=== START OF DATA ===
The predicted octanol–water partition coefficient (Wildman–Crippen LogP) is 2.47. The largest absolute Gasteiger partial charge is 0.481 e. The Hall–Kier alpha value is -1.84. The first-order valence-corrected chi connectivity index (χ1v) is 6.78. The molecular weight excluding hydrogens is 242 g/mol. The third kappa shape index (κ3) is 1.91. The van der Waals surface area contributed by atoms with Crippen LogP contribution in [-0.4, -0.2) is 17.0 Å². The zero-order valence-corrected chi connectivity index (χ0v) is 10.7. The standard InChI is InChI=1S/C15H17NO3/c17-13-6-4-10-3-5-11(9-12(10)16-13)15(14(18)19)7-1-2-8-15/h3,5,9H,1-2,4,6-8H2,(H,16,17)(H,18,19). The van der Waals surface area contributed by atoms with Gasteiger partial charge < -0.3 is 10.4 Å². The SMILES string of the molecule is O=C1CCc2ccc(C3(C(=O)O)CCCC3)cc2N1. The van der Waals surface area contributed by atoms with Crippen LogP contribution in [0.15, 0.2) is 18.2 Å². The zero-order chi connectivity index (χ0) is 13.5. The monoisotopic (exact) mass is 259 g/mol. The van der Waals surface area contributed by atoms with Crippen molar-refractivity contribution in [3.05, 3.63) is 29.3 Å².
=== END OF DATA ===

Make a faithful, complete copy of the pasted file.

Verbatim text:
The predicted octanol–water partition coefficient (Wildman–Crippen LogP) is 2.47. The largest absolute Gasteiger partial charge is 0.481 e. The Hall–Kier alpha value is -1.84. The first-order valence-corrected chi connectivity index (χ1v) is 6.78. The molecular weight excluding hydrogens is 242 g/mol. The third kappa shape index (κ3) is 1.91. The van der Waals surface area contributed by atoms with Crippen LogP contribution in [-0.4, -0.2) is 17.0 Å². The zero-order valence-corrected chi connectivity index (χ0v) is 10.7. The standard InChI is InChI=1S/C15H17NO3/c17-13-6-4-10-3-5-11(9-12(10)16-13)15(14(18)19)7-1-2-8-15/h3,5,9H,1-2,4,6-8H2,(H,16,17)(H,18,19). The van der Waals surface area contributed by atoms with Gasteiger partial charge < -0.3 is 10.4 Å². The SMILES string of the molecule is O=C1CCc2ccc(C3(C(=O)O)CCCC3)cc2N1. The van der Waals surface area contributed by atoms with Crippen LogP contribution in [0.15, 0.2) is 18.2 Å². The zero-order chi connectivity index (χ0) is 13.5. The monoisotopic (exact) mass is 259 g/mol. The van der Waals surface area contributed by atoms with Crippen molar-refractivity contribution in [3.05, 3.63) is 29.3 Å².